Hearings into school board decision not to roll back taxes
6/13/2014, 4:53 a.m.
DeKalb homeowners won’t be getting a millage rollback from the DeKalb School Board this year even though their property assessments are rising, compliments of the stabilizing economy and the rebirth of the real estate market.
In a statement Thursday, the School Board said that state law requires it to announce its intention not to roll back the millage rate to compensate for an increase in DeKalb County property tax assessments and to hold three public hearings so that residents can express their opinions on the increased revenues that result from reassessments.
“Therefore, in accordance with state law, the DeKalb County Board of Education announces its intention to increase the property taxes it will recommend to be levied this year by 6.54 percent over the rollback rate,” it said.
The public hearings will take place June 25 at 6 p.m. and at 11 a.m. and 6:30 p.m. on July 7 at its Administrative & Instructional Complex in Stone Mountain.
Across the county, as property values rebound from a 2012 low, property owners have been receiving notices this month from County Tax Assessor Calvin Hicks showing higher tax assessments on their properties.
In 2012, the values of the county’s 227,694 properties declined $3 billion, or 6 percent, going to $44.2 billion from $47.2 billion in 2011.
School District spokesman Jeff Dickerson said that the School Board has not increased the millage rate.
“Under state law, if there is an increase in revenue collections without a rollback in the millage rate, every taxing authority must advertise it as a ‘tax increase,’” he said.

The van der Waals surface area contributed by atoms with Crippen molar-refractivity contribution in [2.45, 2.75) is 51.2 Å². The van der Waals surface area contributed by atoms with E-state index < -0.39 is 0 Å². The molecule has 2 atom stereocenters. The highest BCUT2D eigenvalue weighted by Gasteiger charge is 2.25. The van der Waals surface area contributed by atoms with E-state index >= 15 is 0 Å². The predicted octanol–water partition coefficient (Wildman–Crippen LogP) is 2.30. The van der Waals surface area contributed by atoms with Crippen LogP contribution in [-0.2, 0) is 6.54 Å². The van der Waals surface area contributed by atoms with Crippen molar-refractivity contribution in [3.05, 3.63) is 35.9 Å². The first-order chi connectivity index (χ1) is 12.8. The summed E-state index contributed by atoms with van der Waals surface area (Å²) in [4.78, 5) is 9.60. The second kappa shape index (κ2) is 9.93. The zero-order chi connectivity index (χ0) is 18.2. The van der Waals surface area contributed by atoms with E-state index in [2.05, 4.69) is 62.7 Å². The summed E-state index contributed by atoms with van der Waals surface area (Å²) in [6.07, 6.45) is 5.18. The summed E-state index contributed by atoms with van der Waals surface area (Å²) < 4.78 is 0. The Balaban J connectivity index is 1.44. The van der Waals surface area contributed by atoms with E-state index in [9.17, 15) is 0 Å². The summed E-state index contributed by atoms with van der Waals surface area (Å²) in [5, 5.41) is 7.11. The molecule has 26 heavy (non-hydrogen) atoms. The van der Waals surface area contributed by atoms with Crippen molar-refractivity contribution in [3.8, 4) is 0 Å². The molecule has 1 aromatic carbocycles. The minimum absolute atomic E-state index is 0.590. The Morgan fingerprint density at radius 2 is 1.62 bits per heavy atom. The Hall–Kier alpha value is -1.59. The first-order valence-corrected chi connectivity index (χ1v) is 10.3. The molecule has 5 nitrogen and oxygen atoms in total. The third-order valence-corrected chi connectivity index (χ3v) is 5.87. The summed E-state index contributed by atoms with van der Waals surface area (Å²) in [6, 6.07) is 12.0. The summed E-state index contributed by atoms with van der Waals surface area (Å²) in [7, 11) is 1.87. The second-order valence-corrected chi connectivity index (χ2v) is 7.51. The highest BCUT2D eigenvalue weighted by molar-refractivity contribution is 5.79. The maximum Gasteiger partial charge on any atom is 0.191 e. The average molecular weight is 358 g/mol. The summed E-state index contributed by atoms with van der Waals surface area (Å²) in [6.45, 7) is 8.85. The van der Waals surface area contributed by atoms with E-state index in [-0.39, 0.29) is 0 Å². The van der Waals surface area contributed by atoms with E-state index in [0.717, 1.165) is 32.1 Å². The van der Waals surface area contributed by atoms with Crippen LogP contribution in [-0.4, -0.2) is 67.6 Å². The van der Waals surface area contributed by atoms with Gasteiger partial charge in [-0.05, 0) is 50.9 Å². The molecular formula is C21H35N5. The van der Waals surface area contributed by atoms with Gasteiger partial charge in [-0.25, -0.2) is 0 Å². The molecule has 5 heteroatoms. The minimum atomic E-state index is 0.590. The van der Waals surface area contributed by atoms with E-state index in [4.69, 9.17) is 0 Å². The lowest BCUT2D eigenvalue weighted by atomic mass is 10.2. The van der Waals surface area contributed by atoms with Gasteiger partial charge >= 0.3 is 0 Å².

Dickerson said the board intends to retain a 6.54 percent increase in revenue resulting from higher assessed property values.
“The district will use the additional revenue to eliminate all furlough days, restore the 180-day school year, give teachers a 1 percent pay raise and bolster the School District’s reserves,” he said.
The School Board said that the increase in its property tax collections will result directly from an increase in overall reassessments of properties – not from an increase in the millage rate.
“The DeKalb County Board of Education does not assess property in DeKalb County and has no control over the assessed value of county property,” it said.
When the total digest of taxable property is prepared, state law requires that a rollback millage rate must be computed to produce the same total revenue on the current year’s digest that last year’s millage rate would have produced had no reassessments occurred.
“Due to the impact of the Great Recession, the DeKalb County Board of Education is considering maintaining its present millage rate in order to fully fund its academic school year and to continue to rebuild its financial reserves,” the board said.
The DeKalb School Board is holding three public hearings into its decision not to roll back the millage rate to compensate for higher revenues from increased property tax assessments.
The meetings take place in the Administrative & Instructional Complex, 1701 Mountain Industrial Blvd. in Stone Mountain:
- June 25 at 6 p.m.
- July 7 at 11 a.m.
- July 7 at 6:30 p.m.